I wasn’t a huge fan of ‘Flowers’ when it first came out. Musically, it seemed to signal a shift from the broad new wave/classic rock revivalism of 2020’s Plastic Hearts to something more distinctly disco-indebted, a stylistic pivot that would make sense but wasn’t particularly exciting. Emotionally, the song cycles through heartbreak with such familiar ease that it seems disinterested in selling its own message of self-care. On repeated listens, and as the single became an inescapable hit, this unmarred composure felt like part of the point: if there’s any kind of acceptance here, it’s growingly wearied and distant, a tentative step in the journey of self-discovery rather than a point of arrival. On streaming services, Endless Summer Vacation is bookended by a demo (or rather “demoified”) version of the track, which does a much better job of evoking the very real and lonely sense of regret that simmers at the heart of the song. It’s a fitting conclusion that also sounds just like the start.
All this to say that, refreshingly, you can talk about Endless Summer Vacation as more than a disco-inspired or breakup album. It’s about more than which persona Cyrus has decided to embrace at this particular stage in her career. That doesn’t mean it’s not overall messy or underwhelming in execution, but its conflicted yet generally relaxed mood makes for an intriguing listen, showing a willingness to mess with the nuances of big emotions rather than merely their presentation. Cyrus has said that Endless Summer Vacation is vaguely divided into two parts, ‘AM’ and ‘PM’, but they don’t form a neat or cohesive narrative. Across both sides, there’s more of a split between songs that lean toward the bruised, breezy melancholy of ‘Flowers’ and those more closely aligned with its quiet rendition, earnest and direct in their yearning. There are hits and misses on both ends of the spectrum, though the album’s shakiness has less to do with Cyrus’ presence than whether the music is able to match it.
For the most part, the endless part of Endless Summer Vacation feels ironic, or at least a false promise. But for a brief moment on ‘Rose Colored Lenses’, Cyrus relishes the possibilities: “Let’s stay like this forever,” she offers, caught under the daze of production (courtesy of Harry Styles collaborators Kid Harpoon and Tyler Johnson) that’s inviting if not entirely convincing, before it naturally dissipates. ‘You’, a more straightforward R&B ballad, puts the singer’s personality front and center as she craves “That late-night sweet magic, that forever-lasting love” – perhaps a different kind of forever. By the time we reach ‘Violet Chemistry’, a synth-infused track with an assist from James Blake, Cyrus brings togeher those different shades of desire, admitting that this connection “may not be eternal but nocturnal, nothin’ more” while colourfully stretching out the song. There’s a rather rich interplay between feeling and sound, but elsewhere, the meeting of ideas feels incongruous. Songs like ‘Thousand Miles’ or ‘Handstand’ come across as lackluster and directionless, either sticking too closely to the script, or, in the case of ‘Handstand’ (a Harmony Korine co-write), veering so far out of bounds that it becomes a bewildering centerpiece.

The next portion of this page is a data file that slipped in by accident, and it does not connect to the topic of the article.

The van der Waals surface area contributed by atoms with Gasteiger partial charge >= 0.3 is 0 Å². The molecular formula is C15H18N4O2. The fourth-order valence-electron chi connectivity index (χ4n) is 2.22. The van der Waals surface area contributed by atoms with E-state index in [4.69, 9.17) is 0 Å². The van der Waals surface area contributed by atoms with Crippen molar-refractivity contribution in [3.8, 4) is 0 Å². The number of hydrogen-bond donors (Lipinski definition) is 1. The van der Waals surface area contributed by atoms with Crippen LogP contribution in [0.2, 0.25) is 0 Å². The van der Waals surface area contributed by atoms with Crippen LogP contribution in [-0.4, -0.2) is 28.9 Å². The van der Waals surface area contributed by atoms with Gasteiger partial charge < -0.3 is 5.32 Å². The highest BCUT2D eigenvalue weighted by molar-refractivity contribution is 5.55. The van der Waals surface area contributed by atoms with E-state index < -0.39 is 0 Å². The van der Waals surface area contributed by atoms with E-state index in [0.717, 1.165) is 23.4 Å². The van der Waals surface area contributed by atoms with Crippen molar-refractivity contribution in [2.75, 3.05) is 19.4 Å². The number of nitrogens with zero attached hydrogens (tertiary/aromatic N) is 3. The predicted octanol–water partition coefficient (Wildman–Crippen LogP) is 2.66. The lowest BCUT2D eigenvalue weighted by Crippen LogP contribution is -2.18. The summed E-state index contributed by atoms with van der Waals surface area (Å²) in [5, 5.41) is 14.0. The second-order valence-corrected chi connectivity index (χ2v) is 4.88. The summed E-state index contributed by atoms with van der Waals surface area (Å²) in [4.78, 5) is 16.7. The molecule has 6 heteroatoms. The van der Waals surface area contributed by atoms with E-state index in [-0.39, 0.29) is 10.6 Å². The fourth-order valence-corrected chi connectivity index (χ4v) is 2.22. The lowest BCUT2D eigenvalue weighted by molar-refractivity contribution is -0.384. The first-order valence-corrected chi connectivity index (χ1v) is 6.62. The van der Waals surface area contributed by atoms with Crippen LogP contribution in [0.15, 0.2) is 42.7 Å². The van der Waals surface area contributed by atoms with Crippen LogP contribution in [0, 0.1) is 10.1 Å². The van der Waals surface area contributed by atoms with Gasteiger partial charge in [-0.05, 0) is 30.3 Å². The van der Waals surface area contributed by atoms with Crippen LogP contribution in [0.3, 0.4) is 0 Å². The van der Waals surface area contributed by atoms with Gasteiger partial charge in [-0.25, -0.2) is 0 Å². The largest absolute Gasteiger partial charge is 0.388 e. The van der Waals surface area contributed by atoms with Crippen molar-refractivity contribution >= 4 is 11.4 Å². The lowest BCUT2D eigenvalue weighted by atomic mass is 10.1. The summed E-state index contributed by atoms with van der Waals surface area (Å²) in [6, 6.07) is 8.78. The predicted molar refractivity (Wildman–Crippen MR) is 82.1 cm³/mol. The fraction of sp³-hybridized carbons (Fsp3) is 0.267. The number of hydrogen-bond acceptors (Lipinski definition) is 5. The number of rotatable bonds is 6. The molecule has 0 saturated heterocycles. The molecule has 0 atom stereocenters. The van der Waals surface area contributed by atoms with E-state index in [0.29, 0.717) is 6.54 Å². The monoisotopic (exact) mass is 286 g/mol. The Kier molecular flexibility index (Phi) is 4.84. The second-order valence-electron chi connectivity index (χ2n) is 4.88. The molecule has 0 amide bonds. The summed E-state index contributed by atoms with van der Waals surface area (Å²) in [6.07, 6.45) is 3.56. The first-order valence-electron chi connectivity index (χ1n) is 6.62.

The second side offers more stylistic variation, but the results are once again mixed. There’s something funny about the fact that a song called ‘Wildcard’ is followed by one of the tamest and most laidback songs on the album, ‘Island’, in which Cyrus asks, “Am I stranded on an island/ Or have I landed in paradise?” Like ‘Flowers’, both of these songs have a weird way of undercutting their own weight, but they at least feel like they belong on the same album. Second single ‘River’ should have been the first: a fierce, sultry banger that actually delivers the sort of maximalism much of Endless Summer Vacation has been hinting at, while the closing piano ballad ‘Wonder Woman’ benefits from its universal simplicity and a striking vocal performance (“She makes sure that no one’s ’round to see her fall apart/ She wants to be the one that never does,” she sings, her delivery subtly landing closer to the existential dies). Cyrus proves these different sides can peacefully co-exist; it’s just a shame she rarely commits to any particular direction, coasting on a strange middle ground that sounds like fun until you’re desperate to move on and get back to work.